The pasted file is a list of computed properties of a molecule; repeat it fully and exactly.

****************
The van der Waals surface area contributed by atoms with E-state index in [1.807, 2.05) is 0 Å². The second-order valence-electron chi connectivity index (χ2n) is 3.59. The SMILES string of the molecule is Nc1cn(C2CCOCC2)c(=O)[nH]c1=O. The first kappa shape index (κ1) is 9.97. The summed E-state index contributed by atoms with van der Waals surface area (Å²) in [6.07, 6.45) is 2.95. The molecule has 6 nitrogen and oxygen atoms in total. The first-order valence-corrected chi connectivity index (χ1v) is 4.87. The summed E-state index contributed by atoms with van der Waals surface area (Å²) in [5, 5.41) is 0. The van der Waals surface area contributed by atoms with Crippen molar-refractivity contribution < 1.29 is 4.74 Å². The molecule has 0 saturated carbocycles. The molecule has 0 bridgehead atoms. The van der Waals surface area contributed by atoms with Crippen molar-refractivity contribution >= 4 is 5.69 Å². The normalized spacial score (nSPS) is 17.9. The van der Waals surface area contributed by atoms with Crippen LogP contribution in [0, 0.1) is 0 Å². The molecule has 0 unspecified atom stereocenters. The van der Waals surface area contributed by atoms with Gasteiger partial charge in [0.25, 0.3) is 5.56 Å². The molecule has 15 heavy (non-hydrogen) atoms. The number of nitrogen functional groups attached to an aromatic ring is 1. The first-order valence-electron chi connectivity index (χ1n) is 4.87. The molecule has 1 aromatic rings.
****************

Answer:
The van der Waals surface area contributed by atoms with E-state index in [1.807, 2.05) is 0 Å². The second-order valence-electron chi connectivity index (χ2n) is 3.59. The SMILES string of the molecule is Nc1cn(C2CCOCC2)c(=O)[nH]c1=O. The first kappa shape index (κ1) is 9.97. The summed E-state index contributed by atoms with van der Waals surface area (Å²) in [6.07, 6.45) is 2.95. The molecule has 6 nitrogen and oxygen atoms in total. The first-order valence-corrected chi connectivity index (χ1v) is 4.87. The summed E-state index contributed by atoms with van der Waals surface area (Å²) in [5, 5.41) is 0. The van der Waals surface area contributed by atoms with Crippen molar-refractivity contribution < 1.29 is 4.74 Å². The molecule has 0 saturated carbocycles. The molecule has 0 bridgehead atoms. The van der Waals surface area contributed by atoms with Crippen molar-refractivity contribution >= 4 is 5.69 Å². The normalized spacial score (nSPS) is 17.9. The van der Waals surface area contributed by atoms with Crippen LogP contribution in [0, 0.1) is 0 Å². The molecule has 0 unspecified atom stereocenters. The van der Waals surface area contributed by atoms with Gasteiger partial charge in [0.25, 0.3) is 5.56 Å². The molecule has 15 heavy (non-hydrogen) atoms. The number of nitrogen functional groups attached to an aromatic ring is 1. The first-order valence-electron chi connectivity index (χ1n) is 4.87. The molecule has 1 aromatic rings.